Wednesday, 4 November 2009

Kitty Harris' Blog

Included in the previous round of Exclusively Independent was Kitty Harri's novel Hector's Talent for Miracles from Honno Press...."an intelligent and sympathetic exploration of the lasting damage done to survivors of war." Planet

My novel HECTOR’S TALENT FOR MIRACLES has its roots in two countries which have shaped my life. Born in Sweden, I grew up in Spain. As a young adult I emigrated to Canada but a decade later found myself living in Wales, and now, coming full circle, have returned to live in Spain.

During my years in Wales, I became aware of a poignant historical connection between Wales and Spain. During the 1930s, the decline of the Welsh coal industry had turned South Wales into an area of massive unemployment. It was named “The Devil’s Decade” and was notorious for its poverty, deprivation, means testing, soup-kitchens and general despair. There were few other industries and people starved. Meanwhile, the Communist Party in South Wales grew strong.
At the start of the Spanish Civil War, the situation in Wales was catastrophic, unemployment in some areas reaching 70%. The greed of pit owners, and the marginalization of Wales within the UK, turned South Wales into a seething cauldron of bitterness and frustration. So it was that a large number of Welshmen went to Spain to join the International Brigades, fighting what they saw as the universal oppressor, those who exploit the working man.

From the many personal accounts and memoirs by ordinary Welshmen, it is now evident that, as well as a sense of loyalty and strong ideological motivation, a spirit of adventure compelled many of these frustrated young men to join the fight for a free Spain. It proved as good a reason as any to leave the grim and poverty-stricken Welsh valleys behind.

Geraint Watkins, the Welshman of my novel, embodies all these impulses. But not long after having fought in the battle of Jarama he vanishes without a trace, leaving his family with no further news of his whereabouts or his death. As his body is never recovered, his reputation is blackened by rumours of desertion.

Seven decades later, Mair, his granddaughter, takes up an interest in his fate and not believing he was a deserter, she becomes obssessed with the idea of wanting to clear his name. She quits her dreary job as a country vet and makes the journey to the small town of Torre de Burros, the place where Geraint was last seen, in an attempt to discover the true reason for his disappearance. This journey turns into a quest that will change her life.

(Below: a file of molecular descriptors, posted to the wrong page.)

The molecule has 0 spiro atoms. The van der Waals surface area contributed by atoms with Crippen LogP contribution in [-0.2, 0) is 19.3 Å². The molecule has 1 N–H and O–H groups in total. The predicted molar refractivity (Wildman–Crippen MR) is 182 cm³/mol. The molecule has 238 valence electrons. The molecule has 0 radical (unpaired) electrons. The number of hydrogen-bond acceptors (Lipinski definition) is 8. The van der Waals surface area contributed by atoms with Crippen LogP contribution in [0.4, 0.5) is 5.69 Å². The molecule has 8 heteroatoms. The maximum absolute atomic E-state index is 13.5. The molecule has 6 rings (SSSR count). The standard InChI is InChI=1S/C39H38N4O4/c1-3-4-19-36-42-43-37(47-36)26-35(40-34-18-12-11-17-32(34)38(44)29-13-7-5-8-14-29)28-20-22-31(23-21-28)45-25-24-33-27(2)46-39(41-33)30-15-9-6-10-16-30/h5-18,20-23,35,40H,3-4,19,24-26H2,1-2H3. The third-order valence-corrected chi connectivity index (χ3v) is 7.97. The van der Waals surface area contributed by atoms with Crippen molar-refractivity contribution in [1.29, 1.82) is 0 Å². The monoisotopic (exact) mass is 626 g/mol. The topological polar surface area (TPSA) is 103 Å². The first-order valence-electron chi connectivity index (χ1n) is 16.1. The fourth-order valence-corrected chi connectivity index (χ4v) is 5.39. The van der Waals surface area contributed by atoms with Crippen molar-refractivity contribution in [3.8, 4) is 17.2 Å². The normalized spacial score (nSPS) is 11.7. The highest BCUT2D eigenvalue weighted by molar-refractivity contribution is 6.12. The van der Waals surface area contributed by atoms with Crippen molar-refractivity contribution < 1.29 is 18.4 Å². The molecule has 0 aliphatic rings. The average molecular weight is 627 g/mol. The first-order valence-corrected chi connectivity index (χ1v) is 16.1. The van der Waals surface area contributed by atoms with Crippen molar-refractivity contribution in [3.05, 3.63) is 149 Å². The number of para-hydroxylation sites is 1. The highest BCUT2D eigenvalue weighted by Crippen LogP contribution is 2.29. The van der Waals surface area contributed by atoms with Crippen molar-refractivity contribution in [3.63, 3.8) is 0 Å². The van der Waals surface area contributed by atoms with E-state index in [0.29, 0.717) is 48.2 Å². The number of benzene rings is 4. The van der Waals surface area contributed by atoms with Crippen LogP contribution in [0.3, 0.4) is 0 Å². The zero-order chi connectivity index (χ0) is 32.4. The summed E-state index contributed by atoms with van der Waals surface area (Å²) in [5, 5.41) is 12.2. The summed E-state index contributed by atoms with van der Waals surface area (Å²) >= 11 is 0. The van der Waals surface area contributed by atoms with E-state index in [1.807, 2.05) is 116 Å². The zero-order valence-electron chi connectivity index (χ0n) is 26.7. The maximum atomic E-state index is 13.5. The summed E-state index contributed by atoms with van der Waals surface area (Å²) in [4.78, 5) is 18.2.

In Torre de Burros she meets Hector, the main character of my novel. Hector is based on a real person from my youth. I attended school in Spain, and there I had a friend whose uncle was considered simple. He lived a comfortable life with his sister and her family, never having held down a job or being useful in any way. But there was something about him that always intrigued me. The look in his eye was disconcerting and slightly sinister - but far from stupid.

One day I accidentally ventured into a very seedy part of the city (Las Palmas) where I would normally never go, and spotted this man playing chess at a table outside a bar. Observing him at a distance, I learned to my astonishment that he was not who everyone thought he was. He was a highly articulate and fully functioning man, and from the comments of the onlookers, a chess prodigy. His family knew nothing of this double life that he led, and I was so shocked and fascinated by his amazing deception, I never said a word to anyone about what I had discovered.

His secret has stayed with me and stirred my imagination enormously. So it was fitting that, forty years later, I came to write a novel about him. Hector’s alleged inadequacy, however, is a legacy brought down by events in the Civil War. Not conscious of why he is acting out the “village idiot” persona, his thoughts and actions were, from an early age, carefully and disturbingly molded by Pilar, his grandmother. She carries a dark secret which has had devastating consequences for her offspring. Hector’s journey towards emancipation must include looking deeply into the past and uncovering the event that made him who he is. Falling in love with Mair is the catalyst for this powerful transformation.

In the process, Mair also finds the answers to the mystery surrounding Geraint, but none that she could possibly have expected. Though from such different countries, backgrounds and cultures, Hector and Mair discover how deeply affected their lives are by the same historical event. Ultimately the compelling revelation of Pilar leads to a resolution for them both.

The main theme of my novel is the long-term effect of war on individuals. Particularly, like in this case, a war as vicious and devastating as any that followed, a war fought within families, fathers against sons, brothers against brothers, within neighbours and friends.

It is a disturbing subject, often exceedingly violent and to some, taboo. I hope I have balanced out with a quirky set of characters, imbued it with blossoming romance, a craze for miracles, and lifted it into the light by a large helping of humour.


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